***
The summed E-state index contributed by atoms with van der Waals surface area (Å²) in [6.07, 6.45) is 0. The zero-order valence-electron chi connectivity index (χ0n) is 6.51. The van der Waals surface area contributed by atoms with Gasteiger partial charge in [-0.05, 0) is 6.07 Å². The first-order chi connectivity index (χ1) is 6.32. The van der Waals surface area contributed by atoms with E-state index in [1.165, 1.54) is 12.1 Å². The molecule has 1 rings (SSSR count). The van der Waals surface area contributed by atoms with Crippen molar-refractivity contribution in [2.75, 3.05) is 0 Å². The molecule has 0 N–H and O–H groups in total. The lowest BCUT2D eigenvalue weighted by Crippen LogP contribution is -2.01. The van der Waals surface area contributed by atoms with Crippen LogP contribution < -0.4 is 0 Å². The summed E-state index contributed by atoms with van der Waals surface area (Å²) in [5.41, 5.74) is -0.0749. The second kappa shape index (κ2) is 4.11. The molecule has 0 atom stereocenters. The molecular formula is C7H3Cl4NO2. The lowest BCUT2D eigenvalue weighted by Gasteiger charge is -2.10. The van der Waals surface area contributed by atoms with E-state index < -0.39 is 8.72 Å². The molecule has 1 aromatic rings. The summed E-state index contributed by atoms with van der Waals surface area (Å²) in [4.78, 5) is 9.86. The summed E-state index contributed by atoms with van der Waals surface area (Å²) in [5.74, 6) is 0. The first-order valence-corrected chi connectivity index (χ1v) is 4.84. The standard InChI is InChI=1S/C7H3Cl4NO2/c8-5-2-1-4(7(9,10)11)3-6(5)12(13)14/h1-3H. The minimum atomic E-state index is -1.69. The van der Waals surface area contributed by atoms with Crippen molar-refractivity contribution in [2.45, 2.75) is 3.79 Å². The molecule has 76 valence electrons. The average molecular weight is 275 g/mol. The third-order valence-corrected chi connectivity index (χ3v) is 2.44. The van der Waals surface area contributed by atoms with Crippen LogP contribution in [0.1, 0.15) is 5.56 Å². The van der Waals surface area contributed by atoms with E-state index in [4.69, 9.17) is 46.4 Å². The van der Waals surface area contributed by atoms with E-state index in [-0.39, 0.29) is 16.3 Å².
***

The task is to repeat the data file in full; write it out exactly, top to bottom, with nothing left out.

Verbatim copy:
The summed E-state index contributed by atoms with van der Waals surface area (Å²) in [6.07, 6.45) is 0. The zero-order valence-electron chi connectivity index (χ0n) is 6.51. The van der Waals surface area contributed by atoms with Gasteiger partial charge in [-0.05, 0) is 6.07 Å². The first-order chi connectivity index (χ1) is 6.32. The van der Waals surface area contributed by atoms with E-state index in [1.165, 1.54) is 12.1 Å². The molecule has 1 rings (SSSR count). The van der Waals surface area contributed by atoms with Crippen molar-refractivity contribution in [2.75, 3.05) is 0 Å². The molecule has 0 N–H and O–H groups in total. The lowest BCUT2D eigenvalue weighted by Crippen LogP contribution is -2.01. The van der Waals surface area contributed by atoms with Crippen LogP contribution < -0.4 is 0 Å². The summed E-state index contributed by atoms with van der Waals surface area (Å²) in [5.41, 5.74) is -0.0749. The second kappa shape index (κ2) is 4.11. The molecule has 0 atom stereocenters. The molecular formula is C7H3Cl4NO2. The lowest BCUT2D eigenvalue weighted by Gasteiger charge is -2.10. The van der Waals surface area contributed by atoms with E-state index < -0.39 is 8.72 Å². The molecule has 1 aromatic rings. The summed E-state index contributed by atoms with van der Waals surface area (Å²) in [4.78, 5) is 9.86. The summed E-state index contributed by atoms with van der Waals surface area (Å²) in [5.74, 6) is 0. The first-order valence-corrected chi connectivity index (χ1v) is 4.84. The standard InChI is InChI=1S/C7H3Cl4NO2/c8-5-2-1-4(7(9,10)11)3-6(5)12(13)14/h1-3H. The minimum atomic E-state index is -1.69. The van der Waals surface area contributed by atoms with Crippen molar-refractivity contribution in [2.45, 2.75) is 3.79 Å². The molecule has 76 valence electrons. The average molecular weight is 275 g/mol. The third-order valence-corrected chi connectivity index (χ3v) is 2.44. The van der Waals surface area contributed by atoms with Crippen LogP contribution in [0.1, 0.15) is 5.56 Å². The van der Waals surface area contributed by atoms with E-state index in [4.69, 9.17) is 46.4 Å². The van der Waals surface area contributed by atoms with E-state index in [-0.39, 0.29) is 16.3 Å².